Kingswood Chase was around 3,400 acres covering four Parishes; St. Philip and Jacob, Bitton, Stapleton and Mangotsfield.
From the beginning of the 18th Century the Chase was divided into four private 'liberties' (the royal claim to rights on the area had become a total anachronism). These 'liberties' were controlled by four powerful families; the Chesters, the Berkleys, the Newtons and the Players. These families leased out the coal mining rights to master colliers - sometimes called 'adventurers of the coal mines'.
The miners of Kingswood had a collective identity and were culturally isolated from the towns and cities. Their isolation and shared occupations and dangers drew them together with a resolution and collective consciousness which was to play an important role in part in opposition to the control of their coal's prices and to the establishment of toll gates.
Bristol was practically totally dependent on the area for its coal supplies. Kingswood's coal fueled the early industrial successes of the City including, Brass and Copper, Glass, Potteries, Distilleries and Sugar Refineries.
By 1700 there were around 70 pits working, most of them small in scale and paying one eighth to one fifth of the value of the coal mined to their lord. The Chase had about 300-500 houses on it with practically all the population involved in the mining or transportation of coal. The coal being transported to Bristol along roads to the east of Bristol. The population started to grow quickly with people attracted to the industrial activity in the area and also the opportunities for common grazing on the greatly cleared land in the Chase. From 1667 there were complaints about the arrival of squatter-inhabitants of the Chase who set up in the area without any official sanction. Indeed it was not until 1750 that there was a Church of any type in the area. The inhabitants were independent and fierce in their conviction of their right to exercise their rights as equals to the people of the city.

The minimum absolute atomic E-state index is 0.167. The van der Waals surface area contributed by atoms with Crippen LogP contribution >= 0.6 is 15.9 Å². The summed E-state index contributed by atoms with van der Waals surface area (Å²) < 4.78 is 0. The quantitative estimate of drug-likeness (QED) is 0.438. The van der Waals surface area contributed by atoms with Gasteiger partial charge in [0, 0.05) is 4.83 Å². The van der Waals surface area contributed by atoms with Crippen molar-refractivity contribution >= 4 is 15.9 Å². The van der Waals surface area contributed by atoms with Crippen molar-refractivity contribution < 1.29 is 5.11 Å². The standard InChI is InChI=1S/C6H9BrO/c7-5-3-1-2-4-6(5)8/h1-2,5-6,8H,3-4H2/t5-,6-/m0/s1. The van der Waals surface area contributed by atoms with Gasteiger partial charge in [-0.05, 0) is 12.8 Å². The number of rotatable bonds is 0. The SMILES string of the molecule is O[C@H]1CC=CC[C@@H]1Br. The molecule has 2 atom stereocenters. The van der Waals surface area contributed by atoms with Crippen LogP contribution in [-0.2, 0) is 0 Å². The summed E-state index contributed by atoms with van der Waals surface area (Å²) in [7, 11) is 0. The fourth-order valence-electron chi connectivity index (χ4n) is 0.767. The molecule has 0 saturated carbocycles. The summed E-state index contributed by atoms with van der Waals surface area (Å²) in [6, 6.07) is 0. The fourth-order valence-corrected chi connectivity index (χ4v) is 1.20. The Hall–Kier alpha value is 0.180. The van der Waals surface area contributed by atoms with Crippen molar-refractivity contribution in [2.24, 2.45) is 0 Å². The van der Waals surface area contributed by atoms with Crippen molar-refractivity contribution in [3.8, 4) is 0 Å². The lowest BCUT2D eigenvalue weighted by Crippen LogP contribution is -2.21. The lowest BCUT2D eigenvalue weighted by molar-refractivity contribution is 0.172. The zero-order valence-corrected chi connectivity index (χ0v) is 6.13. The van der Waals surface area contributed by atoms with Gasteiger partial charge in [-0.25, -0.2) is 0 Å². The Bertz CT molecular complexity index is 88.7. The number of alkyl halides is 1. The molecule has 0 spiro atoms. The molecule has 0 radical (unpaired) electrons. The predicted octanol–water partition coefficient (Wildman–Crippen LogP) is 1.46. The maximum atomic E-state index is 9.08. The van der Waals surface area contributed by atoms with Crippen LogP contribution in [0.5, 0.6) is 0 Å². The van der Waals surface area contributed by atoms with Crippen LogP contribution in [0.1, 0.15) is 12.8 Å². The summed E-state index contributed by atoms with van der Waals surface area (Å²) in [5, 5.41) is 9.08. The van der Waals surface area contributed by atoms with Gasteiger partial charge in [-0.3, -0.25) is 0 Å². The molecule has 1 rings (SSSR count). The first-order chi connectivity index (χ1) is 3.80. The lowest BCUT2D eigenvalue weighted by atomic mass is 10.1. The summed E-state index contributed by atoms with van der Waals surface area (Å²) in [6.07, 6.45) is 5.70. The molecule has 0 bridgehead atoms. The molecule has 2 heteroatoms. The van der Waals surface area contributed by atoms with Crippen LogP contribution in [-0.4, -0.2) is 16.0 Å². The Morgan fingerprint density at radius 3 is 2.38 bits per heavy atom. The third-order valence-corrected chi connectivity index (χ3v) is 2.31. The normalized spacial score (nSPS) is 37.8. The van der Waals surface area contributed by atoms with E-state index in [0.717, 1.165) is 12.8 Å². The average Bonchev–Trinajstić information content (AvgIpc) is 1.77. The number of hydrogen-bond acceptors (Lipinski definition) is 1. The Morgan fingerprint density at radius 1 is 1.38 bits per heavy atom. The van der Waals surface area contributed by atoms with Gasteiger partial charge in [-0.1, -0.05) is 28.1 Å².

|1726-27||Wiltshire Weavers came to Kingswood to ask the miners to give them assistance in their industrial dispute.|
|1727, April||Twelve roads from Bristol were allowed to levy tolls. Six of these roads ran through or near to Kingswood. Every horse and mule was liable to pay a penny, while horses carrying coal had to pay a half penny. The trustees of the Toll gates also obtain rights of use of materials from the commons on Kingswood.|
|1727, June||Kingswood and Brislington miners (numbering up to 1,000) pull down and burn four turnpikes. They then continue to destroy them for a week. Kingswood miners march through Bristol carrying staves and clubs.|
|1727 July||Troops capture four colliers as they tear down a gate. Their fellow miners threaten to pull down the jail. The city's perimeter is patrolled by citizens of Bristol.|
|1727 Late July - August||The gates in Bristol are not replaced. The colliers attack gates further afield.|
|June 1731||New gates start to be erected outside of East Bristol. Many are pulled down and destroyed a number of times.|
|1735||Resurgence of protest during the summer months.|
As a general rule the trustees gave up any real idea of maintaining the roads and their turnpikes thereon - the roads to the East of Bristol in the 1730s remained in much the same condition as the had in the 1720s.
|1738||Major industrial dispute in the Kingswood mining community|
|1740 and 1753||The miners rise up against the price of grain.|
|1753||The miners go to Bristol!|
|1770||The effects of Methodism seem to have taken effect to some extent with a decline in the rebelliousness of the population. The parish Church of St. George had been built in the 1750s. Bristol had begun to spread further and further eastwards. Kingswood was becoming less isolated from its surrounding districts. The authority of magistrates and clerics was starting to hold sway in the minds and the affairs of the Kingswood population.|